Robust Control, 2018
Description: The course Robust Control is an advanced course in 'post-modern' control theory for linear systems.
We start the course with a brief review of basic concepts from the theory of finite-dimensional, linear, time-invariant systems like controllability, observability, stabilizability and detectability, and the problem of internal stabilization by measurement feedback.
The next subject is the design of feedback controllers that make the influence of the unknown external disturbance inputs of the system on the to be controlled system outputs as small as possible.
The influence of the disturbances on the to be controlled outputs can be measured in several ways. One possibility is to take the H-2 norm of the closed loop transfer matrix from the external disturbances to the to be controlled outputs (here, the 'H' refers to the famous English mathematician G.H. Hardy, 1877-1947). This gives rise to the so called H-2 optimal control problem: find a stabilizing dynamic feedback controller that minimizes the H-2 norm of the closed loop transfer matrix. The solution to this problem extensively uses the theory of algebraic Riccati equations that also appeared in the context of linear quadratic optimal control (see the bachelor course Calculus of Variations and Optimal Control). In order to arrive at the solution of the H-2 optimal control problem we will briefly review the most important facts on the algebraic Riccati equation.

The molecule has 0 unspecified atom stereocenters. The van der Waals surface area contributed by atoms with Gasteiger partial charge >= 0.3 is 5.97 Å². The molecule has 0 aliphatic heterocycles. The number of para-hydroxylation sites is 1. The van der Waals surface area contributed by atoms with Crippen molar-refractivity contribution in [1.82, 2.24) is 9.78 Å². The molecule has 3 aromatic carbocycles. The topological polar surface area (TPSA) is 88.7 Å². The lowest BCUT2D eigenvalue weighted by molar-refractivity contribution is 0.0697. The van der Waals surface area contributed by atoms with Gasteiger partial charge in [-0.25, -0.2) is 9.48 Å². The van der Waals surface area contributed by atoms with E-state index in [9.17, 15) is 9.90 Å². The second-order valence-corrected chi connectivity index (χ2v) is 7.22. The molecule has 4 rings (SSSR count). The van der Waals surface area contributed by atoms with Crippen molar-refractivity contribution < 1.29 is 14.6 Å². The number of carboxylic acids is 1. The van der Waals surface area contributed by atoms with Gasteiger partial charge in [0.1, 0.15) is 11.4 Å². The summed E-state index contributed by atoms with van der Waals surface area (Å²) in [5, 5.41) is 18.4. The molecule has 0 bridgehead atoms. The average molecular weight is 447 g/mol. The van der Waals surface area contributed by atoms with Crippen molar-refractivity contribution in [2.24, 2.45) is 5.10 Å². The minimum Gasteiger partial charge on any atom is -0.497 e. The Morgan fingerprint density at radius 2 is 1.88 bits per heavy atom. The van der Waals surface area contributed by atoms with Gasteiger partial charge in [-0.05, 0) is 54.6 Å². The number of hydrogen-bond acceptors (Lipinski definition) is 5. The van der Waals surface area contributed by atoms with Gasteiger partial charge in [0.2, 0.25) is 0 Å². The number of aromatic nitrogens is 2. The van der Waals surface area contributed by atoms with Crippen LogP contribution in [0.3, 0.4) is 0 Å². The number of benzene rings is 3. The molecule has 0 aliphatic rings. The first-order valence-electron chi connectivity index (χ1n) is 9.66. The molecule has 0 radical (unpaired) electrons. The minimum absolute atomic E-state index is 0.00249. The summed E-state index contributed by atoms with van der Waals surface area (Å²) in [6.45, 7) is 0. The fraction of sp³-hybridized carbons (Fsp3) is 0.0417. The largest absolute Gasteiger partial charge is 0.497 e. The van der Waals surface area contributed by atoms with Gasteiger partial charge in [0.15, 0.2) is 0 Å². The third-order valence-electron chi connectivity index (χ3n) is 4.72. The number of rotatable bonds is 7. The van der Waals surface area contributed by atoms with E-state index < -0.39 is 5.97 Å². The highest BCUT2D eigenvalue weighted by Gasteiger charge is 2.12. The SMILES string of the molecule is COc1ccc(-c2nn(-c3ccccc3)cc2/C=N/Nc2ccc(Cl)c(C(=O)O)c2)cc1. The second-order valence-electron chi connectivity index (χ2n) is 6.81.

A second possibility to measure the influence of the disturbances on the to be controlled outputs is by taking the H-infinity norm of the associated closed loop transfer matrix. The H-infinity control problem is then to find a dynamic feedback controller that makes the H-infinity norm of the closed loop transfer matrix as small as possible. The solution to this problem that we will give in this course extensively uses the theory of linear matrix inequalities (LMI's) in combination with the famous bounded real lemma from systems and control theory.
Next, the results on the H-infinity control problem will be applied to the problem of optimal robust stabilization. The problem here is to compute feedback controllers that not only stabilize a given nominal system model, but also all system models in a maximal neighbourhood of the nominal system model. A controller is called 'robust' if it also works well for all system models in a neighbourhood of the nominal model. By combining our results on the H-infinity control problem with the small gain theorem, we will solve the problem of optimal robust stabilization for three classes of uncertainty; additive uncertainty, coprime factor uncertainty, and multiplicative uncertainty.
Finally we will deal with networked multi-agent systems and study the problem of designing distributed controllers (so called protocols) that achieve state synchronization in the network. It will be shown that this problem is equivalent to a simultaneous stabilization problem, i.e. the problem of stabilizing a single linear system by means of multiple, related, feedback controllers. To conclude the course, we take a look at the case that the agent dynamics is uncertain, and study the design of robustly synchronizing distributed controllers.